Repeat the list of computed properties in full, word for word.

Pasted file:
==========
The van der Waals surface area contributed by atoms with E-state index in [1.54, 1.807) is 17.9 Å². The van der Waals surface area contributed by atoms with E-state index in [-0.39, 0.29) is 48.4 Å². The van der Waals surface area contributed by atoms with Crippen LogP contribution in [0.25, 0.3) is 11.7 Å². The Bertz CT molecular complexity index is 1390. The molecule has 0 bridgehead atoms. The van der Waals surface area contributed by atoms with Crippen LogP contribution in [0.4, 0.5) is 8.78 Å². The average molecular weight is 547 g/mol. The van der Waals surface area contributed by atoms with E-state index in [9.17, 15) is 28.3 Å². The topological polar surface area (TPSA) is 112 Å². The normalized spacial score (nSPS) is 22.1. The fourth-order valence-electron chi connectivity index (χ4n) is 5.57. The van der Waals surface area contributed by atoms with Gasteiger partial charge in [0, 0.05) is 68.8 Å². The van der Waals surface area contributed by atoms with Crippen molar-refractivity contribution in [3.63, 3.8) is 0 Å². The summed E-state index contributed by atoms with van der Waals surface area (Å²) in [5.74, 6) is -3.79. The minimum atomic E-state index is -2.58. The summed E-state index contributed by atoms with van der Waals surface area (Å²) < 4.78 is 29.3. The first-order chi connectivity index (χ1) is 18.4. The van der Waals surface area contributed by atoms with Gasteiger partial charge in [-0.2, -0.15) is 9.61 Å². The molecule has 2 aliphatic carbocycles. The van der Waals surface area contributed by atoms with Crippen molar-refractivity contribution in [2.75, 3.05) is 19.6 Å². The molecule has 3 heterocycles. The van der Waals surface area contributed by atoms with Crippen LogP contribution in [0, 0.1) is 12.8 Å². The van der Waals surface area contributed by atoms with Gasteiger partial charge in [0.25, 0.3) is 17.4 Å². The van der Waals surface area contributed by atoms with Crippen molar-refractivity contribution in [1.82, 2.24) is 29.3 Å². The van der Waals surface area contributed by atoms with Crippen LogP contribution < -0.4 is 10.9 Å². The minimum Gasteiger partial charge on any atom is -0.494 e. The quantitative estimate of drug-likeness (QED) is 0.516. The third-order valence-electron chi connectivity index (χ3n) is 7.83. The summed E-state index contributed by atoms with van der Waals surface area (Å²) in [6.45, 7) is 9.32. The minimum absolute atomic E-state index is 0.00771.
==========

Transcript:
The van der Waals surface area contributed by atoms with E-state index in [1.54, 1.807) is 17.9 Å². The van der Waals surface area contributed by atoms with E-state index in [-0.39, 0.29) is 48.4 Å². The van der Waals surface area contributed by atoms with Crippen LogP contribution in [0.25, 0.3) is 11.7 Å². The Bertz CT molecular complexity index is 1390. The molecule has 0 bridgehead atoms. The van der Waals surface area contributed by atoms with Crippen LogP contribution in [0.4, 0.5) is 8.78 Å². The average molecular weight is 547 g/mol. The van der Waals surface area contributed by atoms with E-state index in [9.17, 15) is 28.3 Å². The topological polar surface area (TPSA) is 112 Å². The normalized spacial score (nSPS) is 22.1. The fourth-order valence-electron chi connectivity index (χ4n) is 5.57. The van der Waals surface area contributed by atoms with Gasteiger partial charge in [0, 0.05) is 68.8 Å². The van der Waals surface area contributed by atoms with Crippen molar-refractivity contribution in [3.63, 3.8) is 0 Å². The summed E-state index contributed by atoms with van der Waals surface area (Å²) in [5.74, 6) is -3.79. The minimum atomic E-state index is -2.58. The summed E-state index contributed by atoms with van der Waals surface area (Å²) < 4.78 is 29.3. The first-order chi connectivity index (χ1) is 18.4. The van der Waals surface area contributed by atoms with Gasteiger partial charge in [-0.2, -0.15) is 9.61 Å². The molecule has 2 aliphatic carbocycles. The van der Waals surface area contributed by atoms with Crippen molar-refractivity contribution in [2.75, 3.05) is 19.6 Å². The molecule has 3 heterocycles. The van der Waals surface area contributed by atoms with Crippen LogP contribution in [0, 0.1) is 12.8 Å². The van der Waals surface area contributed by atoms with Gasteiger partial charge in [0.25, 0.3) is 17.4 Å². The van der Waals surface area contributed by atoms with Crippen molar-refractivity contribution in [1.82, 2.24) is 29.3 Å². The van der Waals surface area contributed by atoms with Crippen LogP contribution < -0.4 is 10.9 Å². The minimum Gasteiger partial charge on any atom is -0.494 e. The quantitative estimate of drug-likeness (QED) is 0.516. The third-order valence-electron chi connectivity index (χ3n) is 7.83. The summed E-state index contributed by atoms with van der Waals surface area (Å²) in [6.45, 7) is 9.32. The minimum absolute atomic E-state index is 0.00771.